, Volume 130, Issue 3, pp 365-375

Environmental factors influence the expression of resistance to sorghum midge, Stenodiplosis sorghicola

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Abstract

Host plant resistance is an effective means of controlling sorghum midge (Stenodiplosis sorghicola). We studied the influence of environmental factors on expression of resistance to sorghum midge in three midge-resistant and two midge-susceptible genotypes. Midge-resistant lines AF 28, ICSV 197, and TAM 2566 suffered 8.8 to 17.3% damage across seven so wings compared to 25.6%damage in ICSV 112, and 69.4% damage in CSH 5. Susceptibility of the midge-resistant lines (AF 28, ICSV 197, and TAM 2566) decreased with an increase in open pan evaporation, maximum and minimum temperatures, and solar radiation; while the midge-susceptible lines (ICSV 112 and CSH 5) showed a poor interaction with these factors. Midge damage in ICSV 197 showed a negative correlation with minimum temperature and relative humidity and positive correlation with sunshine hours,while the reverse was true for CSH 5. Grain growth rate between 0 and 3 days after anthesis was lower in crops sown on 1st October, when AF 28 and ICSV 197 suffered maximum midge damage. Maximum and minimum temperatures and maximum relative humidity influenced the moisture content of the grain, grain growth rate, and sorghum midge damage. There was considerable variation in genotype × environment interaction for expression of resistance to sorghum midge,and the implications of these results have been discussed in relation to development of sorghum cultivars with resistance to this insect.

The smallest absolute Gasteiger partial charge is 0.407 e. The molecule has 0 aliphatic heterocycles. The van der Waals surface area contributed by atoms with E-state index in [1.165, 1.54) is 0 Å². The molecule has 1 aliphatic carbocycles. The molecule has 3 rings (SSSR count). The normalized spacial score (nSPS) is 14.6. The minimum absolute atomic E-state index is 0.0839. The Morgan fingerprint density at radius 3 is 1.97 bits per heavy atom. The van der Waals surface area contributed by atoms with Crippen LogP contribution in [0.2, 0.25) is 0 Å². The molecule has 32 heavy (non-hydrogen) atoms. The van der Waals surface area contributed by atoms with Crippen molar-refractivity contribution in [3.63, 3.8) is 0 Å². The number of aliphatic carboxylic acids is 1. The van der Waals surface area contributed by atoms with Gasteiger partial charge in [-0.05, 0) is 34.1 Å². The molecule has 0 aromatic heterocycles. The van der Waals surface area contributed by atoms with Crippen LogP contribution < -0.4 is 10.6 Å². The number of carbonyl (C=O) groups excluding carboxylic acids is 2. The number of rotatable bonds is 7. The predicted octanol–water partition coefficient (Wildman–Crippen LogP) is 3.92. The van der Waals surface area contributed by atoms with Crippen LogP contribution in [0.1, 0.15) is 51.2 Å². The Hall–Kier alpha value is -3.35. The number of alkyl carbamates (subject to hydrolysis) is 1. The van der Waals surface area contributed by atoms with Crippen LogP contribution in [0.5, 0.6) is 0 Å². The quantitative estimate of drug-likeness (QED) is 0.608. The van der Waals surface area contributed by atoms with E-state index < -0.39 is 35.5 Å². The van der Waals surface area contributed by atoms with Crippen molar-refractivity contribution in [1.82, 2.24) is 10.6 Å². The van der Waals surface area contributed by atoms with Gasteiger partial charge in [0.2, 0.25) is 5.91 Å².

This revised version was published online in August 2006 with corrections to the Cover Date.